I agree with Lindsey. If you look at my profile on Facebook or Instagram, you may think that I have the “perfect life.” I’ve been told that a time or two by people who do not really know the nitty-gritty parts of my life. But behind every smile, there is a story. You may not have known how cancer affected my family, or that I had miscarriages, or that I have to keep in check my thoughts when they start to spiral due to social media.
Each of us has things that can lead to anxiety. Most of us have struggles hidden in plain sight, masked by a smile, all while feeling our internal struggles should be ours alone. Take a step and start by putting into practice just one piece of advice from the stories above. Whether through your relationship with God, a strong support system, medical help, or all the above, you do not have to hide anymore.
If you choose a clinical route, Billy Eldridge advises to start with a licensed counselor. “The best option for ongoing treatment would be a mental health professional who specializes in the treatment of anxiety disorders,” he said. “Based on an assessment, there could be a need for a referral to a psychiatrist for added medical intervention.”
Whatever your story is, there is hope for you. These brave souls, in spite of their battles with anxiety, are hopeful. They are looking forward and not backward at an amazing year ahead, and our hope is that you can as well.
Wesley Goodson, LPC, counsels individuals, children, adolescents and families on a variety of issues ranging from behavioral concerns, anxiety, depression, trauma and relationship issues.
How do you feel the of the last couple of years have affected the mental health of school-age children? Have anxiety levels increased?
I believe the mandates have affected children in a multitude of ways. In my own practice, I have seen an increase in children struggling with separation anxiety from their parents. Children have been struggling at drop off or wanting to be more isolated at home. I also believe it has impacted their social development. When we were in lockdown, children did not get to go to school, therefore missed the exposure of other children their own age as well as the structure the classroom provides. In my opinion, the mandates have also affected children’s self-esteem. Children and parents were trying to navigate learning virtually while also maintaining a sane household, which led to some children not being on grade level. Now that the children are back in school, children are frustrated and struggle internally with feeling inadequate.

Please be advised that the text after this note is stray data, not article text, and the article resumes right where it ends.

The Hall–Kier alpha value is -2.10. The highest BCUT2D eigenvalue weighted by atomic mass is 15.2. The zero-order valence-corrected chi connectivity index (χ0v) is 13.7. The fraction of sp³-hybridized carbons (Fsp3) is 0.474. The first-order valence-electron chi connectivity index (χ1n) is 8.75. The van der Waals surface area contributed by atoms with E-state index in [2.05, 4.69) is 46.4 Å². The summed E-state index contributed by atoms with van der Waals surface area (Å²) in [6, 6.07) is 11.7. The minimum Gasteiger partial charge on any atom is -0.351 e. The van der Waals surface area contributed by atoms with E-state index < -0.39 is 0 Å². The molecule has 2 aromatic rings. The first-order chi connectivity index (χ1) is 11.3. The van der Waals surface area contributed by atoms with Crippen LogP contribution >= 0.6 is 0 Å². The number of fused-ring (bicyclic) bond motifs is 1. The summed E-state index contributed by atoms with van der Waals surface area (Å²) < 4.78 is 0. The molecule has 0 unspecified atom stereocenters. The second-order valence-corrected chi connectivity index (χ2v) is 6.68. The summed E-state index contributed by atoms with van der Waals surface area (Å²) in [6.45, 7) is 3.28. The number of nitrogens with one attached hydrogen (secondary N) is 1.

How is treating a child with anxiety different from treating adults?
Treating anxiety in adults and children has some similarities. However, unlike adults, children have not developed the ability to verbalize their emotions and anxieties. The emotional education piece is very important when treating anxiety in children. I believe in the saying, “you have to name it to tame it.” If children are given the tools to identify their emotions, they will be able to gain control of their anxiety.
What are some signs of anxiety in children?
Anxiety can appear in many different forms, in my opinion. The most common behaviors are irritability, (becoming) socially withdrawn, needing control over their environment or having perfectionistic tendencies. Physiologically, children may complain about headaches or an upset stomach.
What is “normal” vs. when should a parent reach out for help if their child is struggling?
I believe some anxiety is a very normal and natural response to situations, for example, the first day of school or meeting new people. However, when it starts to disrupt the child’s day-to-day function, then I would recommend seeking professional help. I think it is important for parents to know that counseling does not have to be a long-term thing.
What is your best advice for parents with children who seem to be anxious?
I am a firm believer in parent-child attachment and the importance of building a child’s self-esteem to help with anxiety. Reading books with your child increases attachment because it is one-on-one time as well as an educational opportunity. I would suggest reading books about characters being brave, emotions,or situational books such as not being afraid of the dark or first day of school jitters. The more a parent can identify and normalize the emotions their child is feeling, the more their self-esteem continues to build.